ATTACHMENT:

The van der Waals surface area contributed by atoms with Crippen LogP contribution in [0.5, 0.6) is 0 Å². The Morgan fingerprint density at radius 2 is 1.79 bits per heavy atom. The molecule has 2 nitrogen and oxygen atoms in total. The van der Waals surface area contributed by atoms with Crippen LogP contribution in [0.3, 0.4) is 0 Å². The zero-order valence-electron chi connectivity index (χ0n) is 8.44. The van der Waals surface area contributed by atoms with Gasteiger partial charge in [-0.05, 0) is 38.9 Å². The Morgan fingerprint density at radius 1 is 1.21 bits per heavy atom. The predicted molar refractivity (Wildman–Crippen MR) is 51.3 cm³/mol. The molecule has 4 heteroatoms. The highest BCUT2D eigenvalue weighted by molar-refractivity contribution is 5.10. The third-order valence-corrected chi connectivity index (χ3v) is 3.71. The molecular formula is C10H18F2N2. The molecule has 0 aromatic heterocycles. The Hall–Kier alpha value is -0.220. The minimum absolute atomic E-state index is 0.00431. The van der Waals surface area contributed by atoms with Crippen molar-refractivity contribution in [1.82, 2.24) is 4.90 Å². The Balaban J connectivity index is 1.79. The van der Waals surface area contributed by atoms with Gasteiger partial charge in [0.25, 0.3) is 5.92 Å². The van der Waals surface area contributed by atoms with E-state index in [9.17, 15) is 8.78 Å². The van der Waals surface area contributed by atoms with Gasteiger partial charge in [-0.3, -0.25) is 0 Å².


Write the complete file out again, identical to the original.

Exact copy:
The van der Waals surface area contributed by atoms with Crippen LogP contribution in [0.5, 0.6) is 0 Å². The Morgan fingerprint density at radius 2 is 1.79 bits per heavy atom. The molecule has 2 nitrogen and oxygen atoms in total. The van der Waals surface area contributed by atoms with Crippen LogP contribution in [0.3, 0.4) is 0 Å². The zero-order valence-electron chi connectivity index (χ0n) is 8.44. The van der Waals surface area contributed by atoms with Gasteiger partial charge in [-0.05, 0) is 38.9 Å². The Morgan fingerprint density at radius 1 is 1.21 bits per heavy atom. The predicted molar refractivity (Wildman–Crippen MR) is 51.3 cm³/mol. The molecule has 4 heteroatoms. The highest BCUT2D eigenvalue weighted by molar-refractivity contribution is 5.10. The third-order valence-corrected chi connectivity index (χ3v) is 3.71. The molecular formula is C10H18F2N2. The molecule has 0 aromatic heterocycles. The Hall–Kier alpha value is -0.220. The minimum absolute atomic E-state index is 0.00431. The van der Waals surface area contributed by atoms with Crippen molar-refractivity contribution in [1.82, 2.24) is 4.90 Å². The Balaban J connectivity index is 1.79. The van der Waals surface area contributed by atoms with Gasteiger partial charge in [0.25, 0.3) is 5.92 Å². The van der Waals surface area contributed by atoms with E-state index in [9.17, 15) is 8.78 Å². The van der Waals surface area contributed by atoms with Gasteiger partial charge in [-0.3, -0.25) is 0 Å².